And so we see The Nerd and his friends get together and take photos of Caroline while she's incapacitated. And then the curtain of charity descends on the rest of the evening, as the rest of the events happen offscreen. Then we find out that Caroline and The Nerd have sex while she was barely lucid.
For the sake of my own sanity, I've built a head-canon where both kids somehow sobered up long enough to have sex that was enthusiastic and consensual, but really: we all know what a stretch that is. Because this movie, and the world it creates, think rape is pretty okay. We're supposed to sympathize with the really rapey nerd. Hell, Jake, the dreamy male lead, idly mentions that he could "violate her ten different ways if I wanted to", referring to his *unconscious* girlfriend, and nobody onscreen bats an eye. Sam even reassures The Nerd that everything's okay after stopping him from jumping her.
I'm the first to admit that times change. Whenever you make art, you're going to be blind to some of the cruelties you unknowingly inflict on people. And whenever you look back on art with the benefit of hindsight, those cruelties will be painfully obvious. I suppose I can feel smug, knowing that we're so much more refined now than we were in the 80s. But I also feel uneasy, wondering what offenses we're blind to today.
Regardless of what all this awfulness says about the people making the movie, these problems make the movie hard to watch. It's like if your racist grandpa telling you a story, and there's just no way to stop him. "Yeah, an' we called him 'the Donger', 'cos he was, I dunno, Japanese or somethin'... anyway, did I tell you when I made whoopee with a drunken, passed-out cheerleader?"
And somehow, the very next year, John Hughes would come back as the humane auteur that made The Breakfast Club. Where on earth did that guy *come* from? I could barely see him in Sixteen Candles. There is *one* sympathetic conversation between Sam and her father. The Nerd gets a couple of good exchanges -- one where he lets his guard down with Sam, one where he advises Jake about romance -- in between all the forcible groping. But by and large, this is just a sitcom sendup that betrays everything I love about Hughes' work.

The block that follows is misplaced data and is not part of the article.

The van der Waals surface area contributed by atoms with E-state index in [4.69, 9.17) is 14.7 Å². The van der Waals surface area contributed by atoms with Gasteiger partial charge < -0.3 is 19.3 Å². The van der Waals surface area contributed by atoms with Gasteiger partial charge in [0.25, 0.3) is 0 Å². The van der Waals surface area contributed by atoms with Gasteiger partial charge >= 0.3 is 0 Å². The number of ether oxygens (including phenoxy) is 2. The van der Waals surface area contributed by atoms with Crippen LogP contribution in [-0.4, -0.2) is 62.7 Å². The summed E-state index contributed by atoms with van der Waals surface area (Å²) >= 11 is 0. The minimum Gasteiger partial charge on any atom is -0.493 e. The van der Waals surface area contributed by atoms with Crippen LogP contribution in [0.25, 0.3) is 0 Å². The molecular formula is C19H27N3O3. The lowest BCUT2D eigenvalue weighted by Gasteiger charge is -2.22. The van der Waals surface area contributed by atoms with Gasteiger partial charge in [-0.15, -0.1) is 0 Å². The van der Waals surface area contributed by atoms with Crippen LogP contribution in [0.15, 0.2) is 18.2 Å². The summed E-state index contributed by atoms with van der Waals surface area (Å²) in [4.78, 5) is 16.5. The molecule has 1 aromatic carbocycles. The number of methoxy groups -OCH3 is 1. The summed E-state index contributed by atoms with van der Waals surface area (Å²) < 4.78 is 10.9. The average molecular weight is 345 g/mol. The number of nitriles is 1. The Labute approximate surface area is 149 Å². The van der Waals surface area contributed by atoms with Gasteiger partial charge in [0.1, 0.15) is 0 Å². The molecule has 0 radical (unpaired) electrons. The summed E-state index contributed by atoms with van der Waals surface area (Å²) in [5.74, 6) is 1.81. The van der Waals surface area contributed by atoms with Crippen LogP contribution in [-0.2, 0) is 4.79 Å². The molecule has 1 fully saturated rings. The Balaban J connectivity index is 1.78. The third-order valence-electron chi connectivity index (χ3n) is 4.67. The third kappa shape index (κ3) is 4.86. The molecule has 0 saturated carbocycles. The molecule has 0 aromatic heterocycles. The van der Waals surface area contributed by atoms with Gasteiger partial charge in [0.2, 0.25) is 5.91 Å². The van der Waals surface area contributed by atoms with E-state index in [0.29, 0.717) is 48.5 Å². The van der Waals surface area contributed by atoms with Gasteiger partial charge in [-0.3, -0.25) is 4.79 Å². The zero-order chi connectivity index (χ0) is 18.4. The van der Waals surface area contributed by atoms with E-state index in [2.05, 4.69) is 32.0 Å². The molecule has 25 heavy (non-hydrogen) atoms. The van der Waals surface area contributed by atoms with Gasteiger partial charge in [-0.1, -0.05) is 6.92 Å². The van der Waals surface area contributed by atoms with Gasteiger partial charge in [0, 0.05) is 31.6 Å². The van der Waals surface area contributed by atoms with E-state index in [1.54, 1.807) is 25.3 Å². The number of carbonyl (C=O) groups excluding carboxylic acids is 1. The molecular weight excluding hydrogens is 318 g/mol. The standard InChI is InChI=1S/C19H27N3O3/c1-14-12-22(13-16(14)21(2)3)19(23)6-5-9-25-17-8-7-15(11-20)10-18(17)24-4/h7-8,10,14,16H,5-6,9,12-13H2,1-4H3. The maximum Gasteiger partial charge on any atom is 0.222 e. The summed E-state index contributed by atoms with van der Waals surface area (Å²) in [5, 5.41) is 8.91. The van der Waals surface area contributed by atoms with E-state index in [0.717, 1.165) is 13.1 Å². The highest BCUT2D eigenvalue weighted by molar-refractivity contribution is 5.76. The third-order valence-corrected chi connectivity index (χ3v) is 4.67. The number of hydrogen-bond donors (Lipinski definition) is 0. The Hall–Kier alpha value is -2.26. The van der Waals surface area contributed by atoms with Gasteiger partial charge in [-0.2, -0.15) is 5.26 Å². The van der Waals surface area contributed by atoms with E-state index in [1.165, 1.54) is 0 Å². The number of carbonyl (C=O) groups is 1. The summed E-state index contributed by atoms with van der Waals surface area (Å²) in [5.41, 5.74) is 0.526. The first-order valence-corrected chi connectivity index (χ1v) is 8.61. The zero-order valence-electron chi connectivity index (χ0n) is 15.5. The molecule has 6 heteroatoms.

And honestly, three films in, I start to suspect that *this* film, Sixteen Candles, is the true John Hughes. Maybe The Breakfast Club was just a strange and beautiful outlier.
For next week: I'm watching season one of Cougar Town while exercising. I'm currently reading The Shallows, and Lindsey and I are still listening to Welcome to Night Vale. We've started watching season two of Community (which is amazing) and season one of Black Mirror (the first episode was okay).
 ... and the book was self-published. Self-publication always engages the crazy-detector.
 Especially with regards to nutrition -- good lord, if ever there were a field that needed a blanket "there's a lot we don't know about this, and your mileage may vary", it's nutrition.
 I vaguely recall the quote about Margery Allingham, who wrote a series of mysteries featuring Albert Campion: "She fell in love with Campion, and made rather an ass of both of them in the process."
 See also: Dante's Inferno.
 All credit goes to Master Pancake (then Mister Sinus) for this spot-on summary.
 Looking at you, Hot Tub Time Machine.
Mood: contemplative · Music: none